Livestock Production Threatened by HIV/AIDS

GLOBE – Not only is AIDS taking a dramatic toll on human lives but livestock production, a main income earner for rural households, is also being threatened in the most affected countries, FAO warned today.
calendar icon 4 December 2007
clock icon 3 minute read

The loss of animals, prime sources of meat and milk and a main financial asset, can create a spiralling cycle of poverty and insecurity

With more than 60 percent of all people aged between 15 and 49 years living with HIV to be found in sub-Saharan Africa of whom 11.4 million are children orphaned by AIDS, the effect on the all important livestock sector has become a real concern.

Livestock make a substantial contribution to the incomes and nutrition of some 70 percent of rural households in developing countries, and in East and Southern Africa, for example, contribute as much as 13 percent to GNP, but proportionately much more to the food security of individual households.

Livestock provide income and food in the form of meat, milk and eggs; they also serve other important roles on the farm including draught power, and manure for fertilizer and as a source of fuel. However, with more and more of the working age population affected by HIV/AIDs fewer people are available to tend livestock.

Selling animals to pay bills

Household surveys in sub-Saharan Africa indicate that once family savings are exhausted, animals are usually the main asset sold to cover medical expenses or to meet funeral costs. The slaughter or sale of animals reduces herd size, resulting in less livestock products such as milk, eggs, meat, and hides being available for food or sale. Smaller herds can reduce the available breeding stock with a resulting negative impact on animal genetic resources within a community or area.

“In Zambia, an FAO study showed that in the past it was rare for HIV-affected households to sell a heifer or milking cow, where now it is commonplace. The short and long-term effects of this on family incomes and food security can be devastating”, said Simon Mack, Senior Officer in the Livestock Production Group.

At the same time, “in areas of high HIV incidence, veterinary services also no longer function properly because of the impact to the disease on staffing and skills levels”, said Simon Mack.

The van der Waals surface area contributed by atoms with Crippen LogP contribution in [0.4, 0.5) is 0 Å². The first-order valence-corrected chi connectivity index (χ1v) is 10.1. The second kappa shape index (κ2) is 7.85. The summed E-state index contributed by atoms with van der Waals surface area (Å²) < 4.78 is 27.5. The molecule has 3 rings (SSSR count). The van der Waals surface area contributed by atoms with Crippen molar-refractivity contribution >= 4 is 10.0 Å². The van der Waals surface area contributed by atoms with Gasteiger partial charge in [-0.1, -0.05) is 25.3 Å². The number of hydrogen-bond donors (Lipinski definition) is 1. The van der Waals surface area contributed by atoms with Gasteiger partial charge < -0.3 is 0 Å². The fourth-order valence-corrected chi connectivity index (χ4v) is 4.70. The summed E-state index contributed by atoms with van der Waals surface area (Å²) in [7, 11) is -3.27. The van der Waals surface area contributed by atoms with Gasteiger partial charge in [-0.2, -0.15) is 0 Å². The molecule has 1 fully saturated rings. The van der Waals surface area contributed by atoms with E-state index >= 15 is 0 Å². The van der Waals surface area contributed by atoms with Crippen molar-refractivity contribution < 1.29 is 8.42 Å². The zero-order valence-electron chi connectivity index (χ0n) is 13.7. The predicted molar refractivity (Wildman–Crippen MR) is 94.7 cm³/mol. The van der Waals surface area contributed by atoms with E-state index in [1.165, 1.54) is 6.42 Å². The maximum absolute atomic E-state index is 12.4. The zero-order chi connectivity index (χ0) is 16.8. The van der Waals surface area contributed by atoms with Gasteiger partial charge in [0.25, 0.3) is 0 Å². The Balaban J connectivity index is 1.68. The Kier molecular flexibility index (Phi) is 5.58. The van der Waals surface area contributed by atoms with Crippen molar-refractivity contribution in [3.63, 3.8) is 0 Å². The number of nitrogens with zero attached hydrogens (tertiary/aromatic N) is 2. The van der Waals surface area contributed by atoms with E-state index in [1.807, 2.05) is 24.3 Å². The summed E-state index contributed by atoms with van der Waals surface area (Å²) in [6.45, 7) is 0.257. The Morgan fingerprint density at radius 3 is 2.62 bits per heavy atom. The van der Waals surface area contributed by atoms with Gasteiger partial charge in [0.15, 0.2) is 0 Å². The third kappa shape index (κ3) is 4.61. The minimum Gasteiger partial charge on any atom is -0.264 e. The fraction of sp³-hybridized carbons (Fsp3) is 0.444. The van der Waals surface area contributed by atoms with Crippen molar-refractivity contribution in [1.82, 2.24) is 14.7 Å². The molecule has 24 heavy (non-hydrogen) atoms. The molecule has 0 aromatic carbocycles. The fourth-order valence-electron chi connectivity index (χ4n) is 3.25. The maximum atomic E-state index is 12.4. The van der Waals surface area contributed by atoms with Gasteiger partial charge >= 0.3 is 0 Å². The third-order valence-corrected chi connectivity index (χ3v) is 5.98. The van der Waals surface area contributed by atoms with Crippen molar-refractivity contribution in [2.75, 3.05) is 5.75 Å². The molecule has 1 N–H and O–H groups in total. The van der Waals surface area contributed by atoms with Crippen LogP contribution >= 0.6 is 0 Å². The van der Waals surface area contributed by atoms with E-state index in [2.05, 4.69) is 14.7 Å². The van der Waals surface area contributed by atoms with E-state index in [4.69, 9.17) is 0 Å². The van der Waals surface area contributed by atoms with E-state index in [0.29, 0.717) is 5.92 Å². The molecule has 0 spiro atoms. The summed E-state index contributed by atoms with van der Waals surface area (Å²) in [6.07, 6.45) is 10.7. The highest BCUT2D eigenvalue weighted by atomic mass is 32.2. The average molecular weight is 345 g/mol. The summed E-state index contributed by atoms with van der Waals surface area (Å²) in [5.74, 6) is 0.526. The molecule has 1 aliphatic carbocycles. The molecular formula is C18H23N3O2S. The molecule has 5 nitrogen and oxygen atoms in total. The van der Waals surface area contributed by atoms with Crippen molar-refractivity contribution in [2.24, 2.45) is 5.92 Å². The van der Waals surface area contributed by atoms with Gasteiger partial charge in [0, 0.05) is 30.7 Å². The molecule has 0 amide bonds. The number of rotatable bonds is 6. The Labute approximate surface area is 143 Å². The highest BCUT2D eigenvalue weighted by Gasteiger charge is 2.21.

Women and children worst hit

Men are usually responsible for land cultivation using draught animals and in overall farm management in sub-Saharan Africa. Where men have become sick or have died due to AIDS, women and children may lack the skills, experience, time or resources to perform the same roles. Children may also be withdrawn from schools to help in the farm and household. The loss or transfer of cattle and other livestock following the death of an adult male, due to property inheritance or cultural traditions, can result in women and children losing these resources completely.

What is certain is that more research is needed on how the AIDS pandemic is impacting on livestock production and its consequences for affected communities, in order to develop strategies to minimize the negative consequences on both vulnerable households and populations and on the livestock sector itself.

Livestock as part of the solution

Livestock can however play a key role in lessening the impact of HIV/AIDS in affected communities. Poultry, sheep and goats can provide affected households with renewable assets, income and the possibility to improve the household diet. These species are easily managed, affordable, prolific and have short reproduction cycles. Moreover, most women in rural areas are experienced in keeping them. Small stock are also more appropriate for elderly and orphan-headed households. Simple, low-cost projects can increase the productivity of small ruminants through improved housing, feeding and animal health care. What is still required is for the development community to fully appreciate the contribution that livestock can make.

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